A misguided missile.

Author:Moller, Jorgen Orstrom

Why did the Obama stimulus fail to lead to a significant increase in aggregate demand? Deleveraging of debt by households and lack of non-financial corporate investment.

How things have changed! When I studied economics in the 1960s, debt was a non-issue. The acknowledged textbook was Richard A. Musgrave's The Theory of Public Finance: A Study in Public Economy, published in 1959. To the best of my recollection debt was a peripheral theme. Any student venturing into public debt risked being classified as slightly weird or at least having lost his or her orientation in the world of economics.

The U.S. public debt-to-GDP ratio was below 60 percent and falling, after having peaked in 1946 when war financing brought it to a level of 121 percent.

We were taught Keynesian economics and learned the virtue of fiscal stimulus in case aggregate demand was insufficient to ensure full employment. But the high priest himself did not, writing in 1930 and 1936, devote much attention to debt for the very reason that even after President Roosevelt's launch of the New Deal, the public debt-to-GDP ratio did not go much above 40 percent until 1941. In Britain where Keynes lived, public debt/GDP peaked at 181 percent in 1923 to fall steadily, passing below 150 percent in 1937 to reach 110 percent in 1940. Debt was manageable, and more than that, it actually fell over the Great Depression.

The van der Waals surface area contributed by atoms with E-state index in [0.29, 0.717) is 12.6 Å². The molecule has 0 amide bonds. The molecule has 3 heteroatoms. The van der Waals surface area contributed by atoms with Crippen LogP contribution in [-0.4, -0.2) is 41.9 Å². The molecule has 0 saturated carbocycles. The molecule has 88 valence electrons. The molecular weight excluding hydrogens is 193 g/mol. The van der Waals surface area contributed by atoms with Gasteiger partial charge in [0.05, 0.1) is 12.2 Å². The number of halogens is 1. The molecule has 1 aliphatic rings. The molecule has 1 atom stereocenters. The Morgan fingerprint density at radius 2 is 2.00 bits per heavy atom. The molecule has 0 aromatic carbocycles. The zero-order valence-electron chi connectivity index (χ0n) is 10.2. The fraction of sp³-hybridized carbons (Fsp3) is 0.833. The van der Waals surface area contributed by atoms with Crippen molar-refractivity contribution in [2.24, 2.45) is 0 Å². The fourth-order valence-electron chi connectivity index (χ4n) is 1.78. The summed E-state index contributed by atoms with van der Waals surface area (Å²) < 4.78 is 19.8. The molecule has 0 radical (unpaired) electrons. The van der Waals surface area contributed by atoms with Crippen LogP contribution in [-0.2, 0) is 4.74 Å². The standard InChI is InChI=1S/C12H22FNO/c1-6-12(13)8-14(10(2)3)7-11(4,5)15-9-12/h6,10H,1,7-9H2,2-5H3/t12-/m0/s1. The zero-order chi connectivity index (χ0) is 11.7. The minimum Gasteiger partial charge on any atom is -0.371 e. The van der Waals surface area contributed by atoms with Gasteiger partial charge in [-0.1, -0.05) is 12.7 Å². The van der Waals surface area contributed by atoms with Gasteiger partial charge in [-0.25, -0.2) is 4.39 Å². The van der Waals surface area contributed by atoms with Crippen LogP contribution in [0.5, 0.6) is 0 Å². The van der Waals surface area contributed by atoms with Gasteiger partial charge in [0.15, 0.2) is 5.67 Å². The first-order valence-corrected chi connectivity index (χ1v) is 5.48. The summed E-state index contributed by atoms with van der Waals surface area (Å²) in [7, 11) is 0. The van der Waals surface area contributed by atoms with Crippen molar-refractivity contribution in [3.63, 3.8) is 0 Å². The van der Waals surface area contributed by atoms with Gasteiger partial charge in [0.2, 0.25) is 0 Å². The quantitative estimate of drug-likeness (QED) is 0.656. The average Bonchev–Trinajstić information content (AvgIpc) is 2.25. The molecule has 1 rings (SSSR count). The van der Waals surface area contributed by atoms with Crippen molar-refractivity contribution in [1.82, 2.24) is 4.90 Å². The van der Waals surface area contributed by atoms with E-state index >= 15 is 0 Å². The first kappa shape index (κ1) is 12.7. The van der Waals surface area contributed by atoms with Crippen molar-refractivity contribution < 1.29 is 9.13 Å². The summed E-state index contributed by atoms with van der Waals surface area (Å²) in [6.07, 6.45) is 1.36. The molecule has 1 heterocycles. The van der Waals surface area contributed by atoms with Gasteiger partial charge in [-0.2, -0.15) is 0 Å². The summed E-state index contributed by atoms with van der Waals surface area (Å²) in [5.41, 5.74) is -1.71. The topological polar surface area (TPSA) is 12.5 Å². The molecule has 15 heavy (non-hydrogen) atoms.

But four things taught by Keynes are carved in stone. The economy does not by itself move towards full employment equilibrium, we talk about the real economy, what matters is aggregate demand, and fiscal stimulus is applied to compensate for a fall in private demand.

Faced with unemployment, fiscal stimulus does the trick only if aggregate demand goes up. A partial analysis looking at the immediate impact on investment and/or consumption of public demand boosting and/or lower taxes is not interesting. It comes to nothing if the private sector (consumers and investors) reacts adversely, offsetting the positive impact of the initial public stimulus. Reading the analyses and comments over several years on the American Recovery and Reinvestment Act of 2009, amounting to U.S. $831 billion, this very simple lesson seems to be forgotten. Did the fiscal stimulus serve its purpose to compensate for falling private demand, keeping aggregate demand high, or did it not compensate for the fall in private spending, allowing aggregate demand to fall?

GDP fell in 2009 by 2.8 percent, rose in 2010 by 2.5 percent, and petered out in 2011 with 1.8 percent growth, to go up in 2012 only to fall again in 2013. These growth figures show that the American Recovery and Reinvestment Act actually managed to keep aggregate demand more or less at an unchanged level (slightly up), but failed in another respect. Fiscal stimulus is a temporary phenomenon, not a permanent one. The private sector must be convinced that the economy is back...

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